As someone who knows Mike Connell, described as "uniquely preeminent in his field of Internet and data processing systems design" by Stephen Spoonamore, an Ohioan and cyber security expert now serving as an expert witness for Arnebeck and crew, Spoonamore reinforces plaintiff attorneys' argument that the man who "handles informaton technology for the George W. Bush White House; some of the most important congressonal committees, including House Judiciary and House Intelligence; sensitive agencies such as the Department of Justice and Energy and currently fo rthe McCain presidential campaign" should be brought in to testify to what he knows about past elections, both 2000 and 2004, and whether those systems and the people who run them can pull off another victory for McCain in Ohio even if Obama wins the popular vote.
"Spoonamore affidavit asserts that the election computer setup used by Ken Blackwell in 2004 provided the means and opportunity for the manipulation of the election results. " The vote tabulation and reporting system, as modified at the direction of Mr. Blackwell, allowed the introduction of a single computer in the middle of the pathway. This computer located at a company principally managing IT Systems for GOP campaign and political operations (Computer C) received all information from each county computer (Computer A) BEFORE it was sent onward to Computer B. This centralized collection of all incoming statewide tabulations would make it extremely easy for a single operator, or a preprogrammed single "force balancing computer" to change the results in any way desired by the team controlling Computer C. In this case GOP partisan operatives. Again, if this out of state system had ANY digital access to the Secretary of State's system it would be cause for immediate investigation by any of my banking clients." [Velvet Revolution]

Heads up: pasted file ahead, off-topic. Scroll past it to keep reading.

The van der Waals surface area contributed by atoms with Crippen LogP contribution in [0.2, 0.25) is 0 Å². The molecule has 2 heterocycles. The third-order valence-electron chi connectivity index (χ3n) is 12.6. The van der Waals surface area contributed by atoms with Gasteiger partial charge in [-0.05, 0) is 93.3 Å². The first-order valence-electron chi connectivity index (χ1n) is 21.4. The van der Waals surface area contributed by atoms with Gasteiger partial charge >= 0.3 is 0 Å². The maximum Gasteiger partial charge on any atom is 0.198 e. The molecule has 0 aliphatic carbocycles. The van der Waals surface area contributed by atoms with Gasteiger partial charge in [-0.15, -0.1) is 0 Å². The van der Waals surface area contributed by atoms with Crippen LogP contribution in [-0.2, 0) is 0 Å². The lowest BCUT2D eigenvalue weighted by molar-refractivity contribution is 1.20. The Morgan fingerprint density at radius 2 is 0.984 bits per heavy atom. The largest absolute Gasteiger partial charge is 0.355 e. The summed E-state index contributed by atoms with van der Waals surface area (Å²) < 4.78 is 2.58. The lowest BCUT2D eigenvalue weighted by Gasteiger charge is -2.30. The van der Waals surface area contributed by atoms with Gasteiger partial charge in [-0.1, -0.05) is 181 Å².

The second tale of why the court needs to lift the stay now in place comes from Richard Hayes Phillips, who says that while Brunner's position to oppose the stay until after this year's presidential election is "well taken," he does not find it persuasive, given that four years have elapsed since the 2004 election occurred and the "crimes" he declares were part of it and that Brunner, who rode in on a high horse of election system reform, is responsible for administering the upcoming election.
In a very compelling document, Phillips argues forcefully that now would be a "good time to hold accountable those who were responsible for rigging a presidential election." He then proceeds to list 22 separate events, from Oct. 13, 2004 to July 27, 2007, that should have triggered an investigation by the Ohio Secretary of State or the Ohio Attorney General, two state agencies with authority and resources to launch hearings or investigations.
"The Hayes affidavit asserts that after reviewing hundreds of thousands of documents, ballots and other election records, "it is my conclusion that there is so much evidence of ballot alteration, ballot substitution, ballot box stuffing, ballot destruction, vote switching, tabulator rigging, and old fashioned voter suppression, that the results of the 2004 presidential election, would have been reversed" had there been a real investigation." [Velvet Revolution]
The Three Amigos of Ohio election law told Judge Marbley that lifting the stay now would "likely produce information that the public should have before voting in the next election. It would provide a clear signal that the rule of law will apply, and there will be accountability for criminal conduct." A major objection raised before to lifting the stay was about resources being drained from various agencies. Arnebeck, Fitrakis and Eckart countered that they could "accomplish without a significant drain on the resources of either the Ohio Secretary of State or Ohio Attorney General’s office."
Local Views, Background Archives
One of the Three Amigos, Bob Fitrakis, a professor of political science at Columbus State University and editor of the Columbus FreePress, wrote a round-up article about the 10 things that can go wrong with the 2008 election. Fitrakis, who has run as a candidate for congress and governor,
Important background articles on this topic can be found at ePluribus Media, a powerful citizen journalism cite known for vetting and fact checking and its revelations about big issues like the politiziation of the US Dept. of Justice under John Ashcroft and then Alberto Gonzales.
To send a tip or news story, send an email to firstname.lastname@example.org